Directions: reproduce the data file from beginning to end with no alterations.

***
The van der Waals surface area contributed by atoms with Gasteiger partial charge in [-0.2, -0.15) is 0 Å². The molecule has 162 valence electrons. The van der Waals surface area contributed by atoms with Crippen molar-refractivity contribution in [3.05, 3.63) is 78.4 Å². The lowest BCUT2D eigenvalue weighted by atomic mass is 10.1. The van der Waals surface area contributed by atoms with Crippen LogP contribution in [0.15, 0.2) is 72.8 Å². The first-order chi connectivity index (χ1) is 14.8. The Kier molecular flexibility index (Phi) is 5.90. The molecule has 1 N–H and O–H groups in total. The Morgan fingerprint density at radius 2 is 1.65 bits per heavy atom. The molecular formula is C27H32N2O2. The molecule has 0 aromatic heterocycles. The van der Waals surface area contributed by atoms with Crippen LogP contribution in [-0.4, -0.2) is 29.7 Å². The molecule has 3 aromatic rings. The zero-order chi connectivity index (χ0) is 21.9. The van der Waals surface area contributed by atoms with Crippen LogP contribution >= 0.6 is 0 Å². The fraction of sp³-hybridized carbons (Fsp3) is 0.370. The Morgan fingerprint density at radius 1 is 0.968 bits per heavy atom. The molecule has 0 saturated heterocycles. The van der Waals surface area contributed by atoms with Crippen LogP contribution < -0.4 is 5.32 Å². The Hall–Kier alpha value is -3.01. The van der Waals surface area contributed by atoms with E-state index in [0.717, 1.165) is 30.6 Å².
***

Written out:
The van der Waals surface area contributed by atoms with Gasteiger partial charge in [-0.2, -0.15) is 0 Å². The molecule has 162 valence electrons. The van der Waals surface area contributed by atoms with Crippen molar-refractivity contribution in [3.05, 3.63) is 78.4 Å². The lowest BCUT2D eigenvalue weighted by atomic mass is 10.1. The van der Waals surface area contributed by atoms with Crippen LogP contribution in [0.15, 0.2) is 72.8 Å². The first-order chi connectivity index (χ1) is 14.8. The Kier molecular flexibility index (Phi) is 5.90. The molecule has 1 N–H and O–H groups in total. The Morgan fingerprint density at radius 2 is 1.65 bits per heavy atom. The molecular formula is C27H32N2O2. The molecule has 0 aromatic heterocycles. The van der Waals surface area contributed by atoms with Crippen LogP contribution in [-0.4, -0.2) is 29.7 Å². The molecule has 3 aromatic rings. The zero-order chi connectivity index (χ0) is 21.9. The van der Waals surface area contributed by atoms with Crippen LogP contribution >= 0.6 is 0 Å². The fraction of sp³-hybridized carbons (Fsp3) is 0.370. The Morgan fingerprint density at radius 1 is 0.968 bits per heavy atom. The molecule has 0 saturated heterocycles. The van der Waals surface area contributed by atoms with Crippen LogP contribution < -0.4 is 5.32 Å². The Hall–Kier alpha value is -3.01. The van der Waals surface area contributed by atoms with E-state index in [0.717, 1.165) is 30.6 Å².